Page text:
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I live in an old apartment building, as is typical in Berlin. The pipes that drive the hot water to the heaters are exposed. They're also too close to the wooden floors.

them pipes

As the pipes heat up, I suppose they force the wood to heat up as well. So it expands. The floorboards don't have much space to expand, so I guess they bump into one another. The noise that stems from that is hideous. A constant cracking, once per second, sometimes building up to a major noise followed by a minute or two of silence.

(It's impossible to sleep with this.)

My question: should I cut extra space around the wood? Would that be enough? Or, as the building is old, will it be a more structural problem?

If you think having a carpenter take a look at it would help, let me know.

  • I know the photo looks terrible, but it's because I've been scraping some old insulation materials off the pipes (as they weren't working). – user61030 Oct 7 '16 at 10:18
  • If you are certain the noise comes from that location you could likely drill out some extra space there, but the real problem may be below floor level. Since it happens pretty quickly and consistently, you should be able to put your hand on the floor there and feel it "popping". It may be the pipes themselves, too. In some old buildings I've been in you could follow the creaking and banging in the pipes as the hot water moves through them. – topshot Oct 7 '16 at 13:19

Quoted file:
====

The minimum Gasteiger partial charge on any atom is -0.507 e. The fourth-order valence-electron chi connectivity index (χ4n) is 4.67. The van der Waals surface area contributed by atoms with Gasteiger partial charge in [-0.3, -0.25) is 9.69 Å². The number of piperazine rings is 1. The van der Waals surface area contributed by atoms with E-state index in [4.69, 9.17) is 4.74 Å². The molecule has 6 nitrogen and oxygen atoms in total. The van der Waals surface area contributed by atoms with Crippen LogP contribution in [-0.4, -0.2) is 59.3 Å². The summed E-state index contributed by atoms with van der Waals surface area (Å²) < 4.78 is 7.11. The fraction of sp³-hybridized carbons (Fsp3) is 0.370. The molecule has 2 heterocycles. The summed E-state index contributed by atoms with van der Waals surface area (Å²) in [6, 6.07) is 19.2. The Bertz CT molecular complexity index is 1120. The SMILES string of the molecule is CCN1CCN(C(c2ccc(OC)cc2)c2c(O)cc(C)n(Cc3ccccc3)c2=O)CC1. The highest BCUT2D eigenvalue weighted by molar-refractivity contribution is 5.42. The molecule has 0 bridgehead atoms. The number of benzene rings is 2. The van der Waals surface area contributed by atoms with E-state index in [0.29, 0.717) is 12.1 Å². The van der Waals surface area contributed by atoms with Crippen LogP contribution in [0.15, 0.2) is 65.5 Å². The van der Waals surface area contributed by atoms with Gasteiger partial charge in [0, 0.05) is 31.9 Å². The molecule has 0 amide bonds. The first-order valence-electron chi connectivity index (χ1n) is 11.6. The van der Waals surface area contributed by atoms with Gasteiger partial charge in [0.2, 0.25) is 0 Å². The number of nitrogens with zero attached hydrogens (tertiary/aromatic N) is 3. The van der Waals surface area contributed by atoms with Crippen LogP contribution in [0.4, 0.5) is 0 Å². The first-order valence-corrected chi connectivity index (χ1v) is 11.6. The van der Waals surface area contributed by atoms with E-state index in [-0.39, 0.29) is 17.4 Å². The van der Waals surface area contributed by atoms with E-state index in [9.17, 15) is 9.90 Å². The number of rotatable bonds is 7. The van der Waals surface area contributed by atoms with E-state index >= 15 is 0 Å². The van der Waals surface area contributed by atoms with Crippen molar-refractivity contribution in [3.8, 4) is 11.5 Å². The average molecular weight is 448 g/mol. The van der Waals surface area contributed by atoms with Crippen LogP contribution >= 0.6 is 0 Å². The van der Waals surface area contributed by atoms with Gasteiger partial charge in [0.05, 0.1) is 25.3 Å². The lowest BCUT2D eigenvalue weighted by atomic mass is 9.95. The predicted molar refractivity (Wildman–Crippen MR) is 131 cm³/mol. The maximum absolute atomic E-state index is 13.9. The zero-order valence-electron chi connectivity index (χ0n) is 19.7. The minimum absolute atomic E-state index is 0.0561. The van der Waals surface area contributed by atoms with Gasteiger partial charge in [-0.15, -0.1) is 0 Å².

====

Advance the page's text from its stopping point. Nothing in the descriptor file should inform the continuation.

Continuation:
• Hey @topshot. Yeah, if I lay my hand on the floorboard, I can sense it ticking. That's why I attribute it to the wood expanding vs. just something in the pipes. How could it be below floor level? – user61030 Oct 7 '16 at 14:55
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Many times the ticking sound is the expanding metals pipes pushing against the wood. If the sound is coming from where those pipes are touching the wood, you can insert some felt to separate the pipe and wood plank.

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  • Hey @Netduke, thanks for the comment. I imagine it's that, yeah. Judging from the picture, d'you think I need to cut more of the wood around the pipe, so they don't touch? Thanks! – user61030 Oct 7 '16 at 14:52
  • I would try inserting a spacer first before cutting the wood. It is possible that the wood is partially supporting the pipes and cutting into it would just shift the location of the pipe and not fix the issue. A shim would also be easier to undo if the source of the sound were discovered to be someplace else. – Netduke Oct 7 '16 at 15:19

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